September/October 2017Directionsby Alvin Taylor, Director, South Carolina Department of Natural Resources
The Little Pee Dee is a beautiful blackwater river in Marion County where I grew up. I have many wonderful memories of boating, swimming, fishing and water skiing my summers away in that chilly water. These recreational activities are what I dreamed about all through the school year when I thought of the river. Some of the best redbreast fishing in all of South Carolina... (Let me remind you that a johnboat, a rod and a few fishing trips on the Little Pee Dee was how I "hooked" my wife Marian.)
I never considered the importance of this water that flowed so freely and endlessly. I remember when Marian came home from her high school senior trip overseas completely amazed that Europeans sold water in bottles! and people bought it to drink! and actually paid for it like a soft drink! water! We both laughed at the idea, and now here we are today.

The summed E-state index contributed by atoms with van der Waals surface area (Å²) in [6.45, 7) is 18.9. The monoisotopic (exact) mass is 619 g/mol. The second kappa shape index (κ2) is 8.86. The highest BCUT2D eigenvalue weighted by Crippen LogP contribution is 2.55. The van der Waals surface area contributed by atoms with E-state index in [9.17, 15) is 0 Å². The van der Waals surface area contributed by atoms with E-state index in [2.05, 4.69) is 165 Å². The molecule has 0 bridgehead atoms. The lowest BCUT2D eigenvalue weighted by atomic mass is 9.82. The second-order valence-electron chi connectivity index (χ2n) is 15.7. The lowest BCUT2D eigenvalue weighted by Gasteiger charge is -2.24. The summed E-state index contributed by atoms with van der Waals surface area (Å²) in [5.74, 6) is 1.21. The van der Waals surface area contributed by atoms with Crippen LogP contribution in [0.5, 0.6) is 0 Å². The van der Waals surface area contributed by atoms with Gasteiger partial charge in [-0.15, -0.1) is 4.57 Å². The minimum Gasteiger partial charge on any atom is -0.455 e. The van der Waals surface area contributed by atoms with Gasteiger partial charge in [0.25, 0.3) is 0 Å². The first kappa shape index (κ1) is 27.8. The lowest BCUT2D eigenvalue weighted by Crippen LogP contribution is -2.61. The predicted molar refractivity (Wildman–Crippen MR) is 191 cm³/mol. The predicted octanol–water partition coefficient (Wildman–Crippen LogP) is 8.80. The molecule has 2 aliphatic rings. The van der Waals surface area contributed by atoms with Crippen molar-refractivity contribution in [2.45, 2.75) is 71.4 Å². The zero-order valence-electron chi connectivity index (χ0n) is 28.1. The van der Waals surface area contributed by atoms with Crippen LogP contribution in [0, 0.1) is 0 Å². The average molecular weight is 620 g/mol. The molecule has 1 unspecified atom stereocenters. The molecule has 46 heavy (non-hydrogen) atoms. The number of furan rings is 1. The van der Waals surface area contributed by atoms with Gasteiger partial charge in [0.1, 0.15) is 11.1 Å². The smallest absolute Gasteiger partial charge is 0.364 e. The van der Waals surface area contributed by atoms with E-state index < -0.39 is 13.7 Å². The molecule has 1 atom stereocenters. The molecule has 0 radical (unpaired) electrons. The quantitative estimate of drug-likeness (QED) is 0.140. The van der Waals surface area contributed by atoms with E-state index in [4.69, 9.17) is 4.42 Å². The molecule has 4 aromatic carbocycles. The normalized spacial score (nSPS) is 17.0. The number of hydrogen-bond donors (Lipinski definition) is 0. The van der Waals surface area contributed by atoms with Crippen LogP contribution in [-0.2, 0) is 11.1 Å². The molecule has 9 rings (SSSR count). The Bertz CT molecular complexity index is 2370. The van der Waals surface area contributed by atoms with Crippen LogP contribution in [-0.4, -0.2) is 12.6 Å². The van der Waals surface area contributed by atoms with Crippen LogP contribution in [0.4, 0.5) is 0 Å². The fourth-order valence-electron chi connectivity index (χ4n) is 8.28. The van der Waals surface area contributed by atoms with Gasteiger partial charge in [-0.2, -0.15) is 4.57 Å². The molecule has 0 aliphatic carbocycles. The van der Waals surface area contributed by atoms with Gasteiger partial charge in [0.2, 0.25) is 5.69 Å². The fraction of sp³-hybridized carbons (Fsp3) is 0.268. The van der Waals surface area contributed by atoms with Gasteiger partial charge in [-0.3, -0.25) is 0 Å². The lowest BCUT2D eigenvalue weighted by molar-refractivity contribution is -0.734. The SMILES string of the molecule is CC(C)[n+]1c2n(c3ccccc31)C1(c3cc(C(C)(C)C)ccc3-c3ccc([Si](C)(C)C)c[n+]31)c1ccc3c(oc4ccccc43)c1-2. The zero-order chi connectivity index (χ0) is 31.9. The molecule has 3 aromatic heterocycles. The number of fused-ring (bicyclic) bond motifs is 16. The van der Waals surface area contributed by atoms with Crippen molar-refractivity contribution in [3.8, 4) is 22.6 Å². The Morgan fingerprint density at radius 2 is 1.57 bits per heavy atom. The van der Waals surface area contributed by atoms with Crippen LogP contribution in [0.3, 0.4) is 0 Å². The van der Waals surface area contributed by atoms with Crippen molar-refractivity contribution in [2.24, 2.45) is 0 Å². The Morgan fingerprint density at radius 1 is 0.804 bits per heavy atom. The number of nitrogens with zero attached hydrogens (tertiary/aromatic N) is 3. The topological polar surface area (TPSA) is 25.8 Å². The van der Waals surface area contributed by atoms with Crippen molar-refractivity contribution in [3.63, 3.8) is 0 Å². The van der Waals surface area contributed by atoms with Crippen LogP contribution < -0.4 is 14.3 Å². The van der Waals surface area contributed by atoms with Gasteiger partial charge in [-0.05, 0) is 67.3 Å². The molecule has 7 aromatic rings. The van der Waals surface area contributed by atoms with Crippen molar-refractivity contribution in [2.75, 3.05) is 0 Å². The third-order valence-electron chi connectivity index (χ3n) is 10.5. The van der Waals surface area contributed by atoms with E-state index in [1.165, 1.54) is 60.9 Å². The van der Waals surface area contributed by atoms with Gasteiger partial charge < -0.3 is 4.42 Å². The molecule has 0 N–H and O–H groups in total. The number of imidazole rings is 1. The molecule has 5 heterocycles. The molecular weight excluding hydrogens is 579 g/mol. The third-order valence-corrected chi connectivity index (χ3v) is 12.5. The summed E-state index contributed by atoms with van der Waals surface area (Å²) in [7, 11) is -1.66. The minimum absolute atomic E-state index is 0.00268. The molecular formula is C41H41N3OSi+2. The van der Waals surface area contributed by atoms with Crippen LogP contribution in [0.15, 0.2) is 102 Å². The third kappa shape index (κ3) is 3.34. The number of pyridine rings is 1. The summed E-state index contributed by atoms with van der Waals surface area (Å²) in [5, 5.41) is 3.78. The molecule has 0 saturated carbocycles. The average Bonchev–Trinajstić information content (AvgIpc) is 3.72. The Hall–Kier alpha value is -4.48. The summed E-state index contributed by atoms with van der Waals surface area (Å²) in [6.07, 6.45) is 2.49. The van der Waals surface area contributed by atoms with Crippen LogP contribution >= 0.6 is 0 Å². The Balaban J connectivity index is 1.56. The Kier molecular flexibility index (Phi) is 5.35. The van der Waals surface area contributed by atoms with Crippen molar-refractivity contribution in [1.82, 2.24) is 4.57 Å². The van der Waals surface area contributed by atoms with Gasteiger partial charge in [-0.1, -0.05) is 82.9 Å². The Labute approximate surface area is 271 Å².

Water is our most precious natural resource, and we can no longer disregard its significance or consider it limitless. Much has been debated about the water issues we are facing across South Carolina. Hardly a day goes by that there is not an article concerning water usage in our papers and other news outlets.
Three years ago, the legislature allocated funding to the SCDNR for a current surface water study to be conducted across our state so that future water plans could be produced with the best science possible. Fast forward to 2017, and these new studies are complete. Staff in our Land, Water and Conservation Division, along with DHEC, our sister agency, with assistance from Clemson University, have worked tirelessly to map out and produce models decision makers can use to draft sound rulings pertaining to the water use that is so crucial to our quality of life here in South Carolina.
The SCDNR's hydrologists, geologists and partners have now begun studies on our groundwater. With good science on surface and ground water, an effective water plan for our state can be produced. I am tremendously proud of our staff and the work that has been done — work that is of vital importance to future generations.
I often think of those carefree summer days on the river, but I no longer take our waters for granted, and neither does the SCDNR. Job well done DNR hydrologists, geologists and staff!
- Alvin Taylor, Director
South Carolina Department of Natural Resources